Sometimes, it is hard to believe that just 25 years ago, few people had cell phones. Now, it’s hard to imagine life without them. Of course, cell phones have come a long way from their original function of simply allowing us to make calls while away from home: expanding to offer texting capabilities, mobile computing, and more. But does our dependence on cell phones come at a price? New research suggests—yet again and despite assurances to the contrary that we have received over the years—that it does, and it is a risk to our health.
The study, which was conducted by the National Toxicology Program of the United States National Institute of Environmental Health Services, found that exposure to high levels of radiation emitted from cell phones may be linked to an increased risk of cancer. These results are based on laboratory experiments that involved exposing rats and mice to full-body radio frequency radiation just like the 2G and 3G emissions that used to be produced by cell phones on those networks.
After exposure to radio frequency radiation, the male rats included in the trial were more likely to develop malignant tumors in the heart, and somewhat more likely to develop malignant tumors in the brain and malignant or benign tumors in the adrenal glands. Curiously, though, the mice and the female rats in the experiment did not experience as clear of a cancer risk as the male rats did.
There are a number of things that bear consideration in this study. First and foremost, we cannot directly compare how a mouse or rat is affected during research to the potential outcome in humans. Our physiologies are different and results would very likely be different as well. As Jon Barron has pointed out, only 4-20% of mouse studies statistically translate to humans. That being said, since it is difficult to isolate the radiation humans receive from our cell phones from other possible causes of cancer, we may never have all the information necessary to know just how much of an impact they have on the human body and malignancies, which means consistent results in animal studies might offer the best evidence of any connection between radio frequency radiation and cancer.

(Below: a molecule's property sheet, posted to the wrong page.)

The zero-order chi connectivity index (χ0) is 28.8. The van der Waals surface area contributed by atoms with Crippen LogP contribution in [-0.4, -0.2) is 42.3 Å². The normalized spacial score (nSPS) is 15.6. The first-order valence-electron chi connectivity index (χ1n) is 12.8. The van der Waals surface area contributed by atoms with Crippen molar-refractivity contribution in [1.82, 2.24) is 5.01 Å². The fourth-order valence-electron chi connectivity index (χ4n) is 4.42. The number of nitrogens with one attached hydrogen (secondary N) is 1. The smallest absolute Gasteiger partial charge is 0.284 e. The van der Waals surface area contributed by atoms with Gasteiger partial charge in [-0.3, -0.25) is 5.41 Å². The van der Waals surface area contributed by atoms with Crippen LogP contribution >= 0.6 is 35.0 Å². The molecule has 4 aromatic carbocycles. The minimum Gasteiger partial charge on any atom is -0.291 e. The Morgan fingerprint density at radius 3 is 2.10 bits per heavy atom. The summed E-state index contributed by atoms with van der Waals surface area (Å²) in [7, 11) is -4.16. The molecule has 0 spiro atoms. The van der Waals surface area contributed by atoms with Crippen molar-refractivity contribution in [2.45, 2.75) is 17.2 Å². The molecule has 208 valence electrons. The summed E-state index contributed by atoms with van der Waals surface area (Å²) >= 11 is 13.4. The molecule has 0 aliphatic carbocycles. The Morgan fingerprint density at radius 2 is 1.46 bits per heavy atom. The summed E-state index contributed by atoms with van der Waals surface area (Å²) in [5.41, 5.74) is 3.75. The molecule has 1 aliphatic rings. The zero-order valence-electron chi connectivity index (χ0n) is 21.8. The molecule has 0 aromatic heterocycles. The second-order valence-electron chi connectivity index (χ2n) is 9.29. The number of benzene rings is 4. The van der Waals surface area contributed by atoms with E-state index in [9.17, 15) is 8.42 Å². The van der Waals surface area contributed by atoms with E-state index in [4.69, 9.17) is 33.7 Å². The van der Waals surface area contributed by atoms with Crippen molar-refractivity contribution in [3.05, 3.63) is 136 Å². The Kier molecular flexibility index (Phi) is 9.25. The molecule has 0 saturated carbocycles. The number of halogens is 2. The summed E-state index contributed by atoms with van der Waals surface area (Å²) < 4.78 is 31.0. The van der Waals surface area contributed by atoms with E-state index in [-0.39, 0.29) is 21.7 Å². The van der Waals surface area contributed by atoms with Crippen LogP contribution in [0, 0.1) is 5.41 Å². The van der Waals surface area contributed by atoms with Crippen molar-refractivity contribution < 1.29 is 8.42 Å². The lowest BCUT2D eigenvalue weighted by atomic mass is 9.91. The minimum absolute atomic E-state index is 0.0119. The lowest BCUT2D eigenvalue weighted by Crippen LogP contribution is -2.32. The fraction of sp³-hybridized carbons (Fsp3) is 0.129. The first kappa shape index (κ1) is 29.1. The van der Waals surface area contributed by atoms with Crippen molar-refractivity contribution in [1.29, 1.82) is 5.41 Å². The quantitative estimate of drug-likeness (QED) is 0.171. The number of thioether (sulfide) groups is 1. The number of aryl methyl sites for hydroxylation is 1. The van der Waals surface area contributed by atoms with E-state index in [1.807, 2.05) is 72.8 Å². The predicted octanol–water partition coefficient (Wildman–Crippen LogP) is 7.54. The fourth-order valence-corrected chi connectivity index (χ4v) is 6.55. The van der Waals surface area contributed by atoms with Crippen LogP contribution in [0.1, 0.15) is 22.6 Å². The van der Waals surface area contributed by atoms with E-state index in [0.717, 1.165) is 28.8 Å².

Another important factor is that the type of radiation exposure in the experiments isn’t the same as what we experience. The rodents received exposure across their entire bodies, which is obviously in great contrast to people, who typically receive the vast majority of cell phone radiation around their heads. So, it is likely that our hearts would not encounter nearly the same risk the rats faced, but it’s also hardly good news that brain and adrenal gland cancers were found, as those are in the region where we receive cell phone radiation.
It was noted that the lowest exposure levels for the rats and mice were the same as the maximum exposure permitted by the U.S. Federal Communications Commission for cell phone emissions, and the highest levels of exposure in the experiment was four times greater than that. Needless to say, the rodents were receiving quite a bit more radiation than humans generally do from cell phones. However, those people who can’t part from their phone for a minute and even sleep next to a charging phone to use it as an alarm clock might be placing themselves at higher risk.
And finally, because the study took 10 years to complete, the forms of radio frequency analyzed are far less commonly used than they were a decade ago. The 2G and 3G networks that were standard for cellphones at that time have been replaced by 4G and sometimes even 5G radio frequencies. This is a difference of efficiency in sending data, and the changes in bandwidth and radio frequency could potentially mean quite different findings if the trials were revised now. But keep in mind that 4G uses more bandwidth than 3G, which means towers need to be more powerful. The more powerful the cell phone towers, the more potential for radiation to be emitted into our environment. And even though 4G is more powerful than the 3G network, it’s not nearly as powerful as 5G. In other words, the risk is likely going up, rather than down.
So what does this mean for you? We need to take the results mainly as precautionary since there are so many discrepancies between the research conditions and real life use of cellphones by people. That being said, this is not the first time cellphones have been linked to cancer. A 2009 report issued by the International EMF Foundation analyzed research on cell phone safety and found an increased incidence of brain tumors, salivary gland tumors, and other health problems. You don’t need to give up your cellphone, but try to limit its use as much as possible. Make a conscious effort to leave it in another room and choose face-to-face interactions instead, which can both reduce your radiation exposure and strengthen your social ties simultaneously. But truth be told, most people are just too tied to their cellphones to do any of these things. That just means that if you get cancer 20 years down the road, you’ll be able to tell yourself, “Dang! I should have paid more attention to that newsletter.”